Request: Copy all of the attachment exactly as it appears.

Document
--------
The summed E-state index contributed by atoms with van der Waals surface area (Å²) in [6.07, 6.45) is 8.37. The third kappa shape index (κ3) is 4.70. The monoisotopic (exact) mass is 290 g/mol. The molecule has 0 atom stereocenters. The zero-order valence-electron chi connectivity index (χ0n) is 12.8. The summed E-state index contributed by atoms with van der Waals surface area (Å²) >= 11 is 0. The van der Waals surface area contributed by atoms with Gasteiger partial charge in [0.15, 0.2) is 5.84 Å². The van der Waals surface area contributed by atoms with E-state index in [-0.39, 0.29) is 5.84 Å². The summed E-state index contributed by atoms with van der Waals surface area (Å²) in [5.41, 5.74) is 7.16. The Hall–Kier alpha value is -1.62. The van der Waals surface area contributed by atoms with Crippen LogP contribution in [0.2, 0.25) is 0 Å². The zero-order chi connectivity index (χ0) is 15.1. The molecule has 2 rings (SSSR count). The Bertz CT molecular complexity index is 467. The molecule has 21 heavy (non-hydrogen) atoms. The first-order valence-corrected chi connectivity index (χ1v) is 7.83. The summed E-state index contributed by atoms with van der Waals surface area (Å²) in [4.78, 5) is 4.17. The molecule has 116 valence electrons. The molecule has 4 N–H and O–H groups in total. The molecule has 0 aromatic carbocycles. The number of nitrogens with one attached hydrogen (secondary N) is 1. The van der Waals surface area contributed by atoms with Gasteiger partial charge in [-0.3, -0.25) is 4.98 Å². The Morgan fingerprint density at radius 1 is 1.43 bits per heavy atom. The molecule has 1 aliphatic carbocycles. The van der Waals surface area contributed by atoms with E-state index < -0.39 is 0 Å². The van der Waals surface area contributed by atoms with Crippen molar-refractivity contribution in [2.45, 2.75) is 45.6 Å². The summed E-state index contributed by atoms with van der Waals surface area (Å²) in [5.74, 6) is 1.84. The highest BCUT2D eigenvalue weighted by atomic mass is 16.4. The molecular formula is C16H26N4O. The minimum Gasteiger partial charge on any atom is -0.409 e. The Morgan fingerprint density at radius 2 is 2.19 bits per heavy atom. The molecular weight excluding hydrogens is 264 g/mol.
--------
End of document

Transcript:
The summed E-state index contributed by atoms with van der Waals surface area (Å²) in [6.07, 6.45) is 8.37. The third kappa shape index (κ3) is 4.70. The monoisotopic (exact) mass is 290 g/mol. The molecule has 0 atom stereocenters. The zero-order valence-electron chi connectivity index (χ0n) is 12.8. The summed E-state index contributed by atoms with van der Waals surface area (Å²) >= 11 is 0. The van der Waals surface area contributed by atoms with Gasteiger partial charge in [0.15, 0.2) is 5.84 Å². The van der Waals surface area contributed by atoms with E-state index in [-0.39, 0.29) is 5.84 Å². The summed E-state index contributed by atoms with van der Waals surface area (Å²) in [5.41, 5.74) is 7.16. The Hall–Kier alpha value is -1.62. The van der Waals surface area contributed by atoms with Crippen LogP contribution in [0.2, 0.25) is 0 Å². The zero-order chi connectivity index (χ0) is 15.1. The molecule has 2 rings (SSSR count). The Bertz CT molecular complexity index is 467. The molecule has 21 heavy (non-hydrogen) atoms. The first-order valence-corrected chi connectivity index (χ1v) is 7.83. The summed E-state index contributed by atoms with van der Waals surface area (Å²) in [4.78, 5) is 4.17. The molecule has 116 valence electrons. The molecule has 4 N–H and O–H groups in total. The molecule has 0 aromatic carbocycles. The number of nitrogens with one attached hydrogen (secondary N) is 1. The van der Waals surface area contributed by atoms with Gasteiger partial charge in [-0.3, -0.25) is 4.98 Å². The Morgan fingerprint density at radius 1 is 1.43 bits per heavy atom. The molecule has 1 aliphatic carbocycles. The van der Waals surface area contributed by atoms with E-state index < -0.39 is 0 Å². The van der Waals surface area contributed by atoms with Crippen molar-refractivity contribution in [2.45, 2.75) is 45.6 Å². The summed E-state index contributed by atoms with van der Waals surface area (Å²) in [5.74, 6) is 1.84. The highest BCUT2D eigenvalue weighted by atomic mass is 16.4. The molecular formula is C16H26N4O. The minimum Gasteiger partial charge on any atom is -0.409 e. The Morgan fingerprint density at radius 2 is 2.19 bits per heavy atom. The molecular weight excluding hydrogens is 264 g/mol.